One of the reasons that it is crucial for men to learn about the signs of anxiety and depression is because it is common for men to ignore or write off their feelings. They may dismiss feelings of anxiety or hide their problems from others by simply saying they are stressed. It can be harder for men to recognize that they need help because they are taught not to show their emotions or to push through them without expressing how they feel.

There has been plenty of research surrounding the type of anxiety that women experience as they age especially in connection with physiological changes such as changing hormone levels and menopause. However, men are sometimes overlooked in these studies in spite of their increasing need for help with psychological issues in middle age. They may experience symptoms but avoid talking about it because of stigma or fear of appearing weak.

Men can have issues such as nervousness, fearfulness, irritability, impatience, edginess or just general anxious feelings. At times these feelings can begin to interfere with their ability to focus or concentrate at work and may make it harder for them to handle relationships. When feelings of anxiety interrupt a person’s life it is important for them to seek help from a professional.

Treating Middle Aged Anxiety

When men feel anxious or depressed they may feel hesitant to seek help or try to keep moving forward instead of dwelling on their problems. However, without professional assistance anxiety symptoms can build up and lead to greater physical and mental health problems. Treatment is crucial in order to minimize symptoms of anxiety and prevent any further issues.

Men have many of the same psychological needs that women have as they age and they need to focus on their own mental health as they cope with the stress of middle age. Anyone who experiences anxiety, no matter what age or what phase they are in their life should seek professional help so that they can heal and recover. If you are suffering from anxiety, contact a local therapist or a treatment center that specializes in anxiety so that you can learn how to manage your symptoms.

Depression Demographics: Who is the Most Depressed in USA?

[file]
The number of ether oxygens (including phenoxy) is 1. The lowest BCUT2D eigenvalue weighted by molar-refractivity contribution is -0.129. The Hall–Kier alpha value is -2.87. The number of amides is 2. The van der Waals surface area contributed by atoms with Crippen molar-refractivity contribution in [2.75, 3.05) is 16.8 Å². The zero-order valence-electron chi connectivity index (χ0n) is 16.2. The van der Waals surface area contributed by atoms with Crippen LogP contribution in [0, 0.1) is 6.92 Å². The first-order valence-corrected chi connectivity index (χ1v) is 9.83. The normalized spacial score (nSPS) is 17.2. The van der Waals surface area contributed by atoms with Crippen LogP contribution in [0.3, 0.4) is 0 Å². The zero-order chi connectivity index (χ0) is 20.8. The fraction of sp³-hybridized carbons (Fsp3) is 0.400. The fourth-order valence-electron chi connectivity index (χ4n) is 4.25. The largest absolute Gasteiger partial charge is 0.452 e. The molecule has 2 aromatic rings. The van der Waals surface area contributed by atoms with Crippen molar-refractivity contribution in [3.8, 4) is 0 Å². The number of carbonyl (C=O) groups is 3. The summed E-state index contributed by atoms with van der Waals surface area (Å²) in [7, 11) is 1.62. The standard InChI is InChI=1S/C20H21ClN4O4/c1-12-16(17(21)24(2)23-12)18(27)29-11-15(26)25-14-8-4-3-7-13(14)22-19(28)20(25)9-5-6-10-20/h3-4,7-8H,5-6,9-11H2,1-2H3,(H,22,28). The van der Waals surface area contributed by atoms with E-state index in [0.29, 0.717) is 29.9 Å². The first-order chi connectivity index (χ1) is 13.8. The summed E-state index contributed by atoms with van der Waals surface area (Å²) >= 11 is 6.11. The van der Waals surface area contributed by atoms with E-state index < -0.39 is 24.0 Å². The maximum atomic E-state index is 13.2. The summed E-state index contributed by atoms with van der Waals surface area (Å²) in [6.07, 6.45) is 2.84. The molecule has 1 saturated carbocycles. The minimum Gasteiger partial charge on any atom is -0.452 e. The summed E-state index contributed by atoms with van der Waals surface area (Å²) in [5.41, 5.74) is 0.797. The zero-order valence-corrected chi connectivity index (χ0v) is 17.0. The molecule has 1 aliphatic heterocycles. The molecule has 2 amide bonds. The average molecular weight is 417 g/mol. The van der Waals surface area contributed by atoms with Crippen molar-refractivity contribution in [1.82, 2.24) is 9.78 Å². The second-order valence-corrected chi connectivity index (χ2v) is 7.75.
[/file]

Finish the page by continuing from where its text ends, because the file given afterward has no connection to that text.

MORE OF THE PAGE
Posted on: March 22nd, 2018 by The Gooden Center No Comments

Depression Demographics

One of the most common mental illnesses in the U.S. is depression affecting more than 16 million Americans. Major depressive disorder is the leading cause of disability for people between the ages of 15 to 44 and it affects about 6.7% of all adults. People across a wide range of different demographics can be affected by depression.

Depression is a problem that can be debilitating and make it difficult for people to function in their daily lives. They might have trouble performing at work, school or handling their relationships with others. People with a depressive disorder will find it hard to prevent their symptoms from interfering with important things in their life.

People typically experience depression in adulthood but it can actually start early in life with many people developing their symptoms in adolescence. If the person doesn’t receive any treatment, the problem can become worse and cause multiple mental and physical issues. Major depressive episodes can occur periodically throughout a person’s life.

Who Does Depression Affect?

Depression can affect different age groups, races and other types of demographics in varying levels. Women tend to be affected by depression more often than men even within different age groups and with other factors. The prevalence of a person having a major depressive episode tends to occur in 8.5% of women compared to 4.8% of men.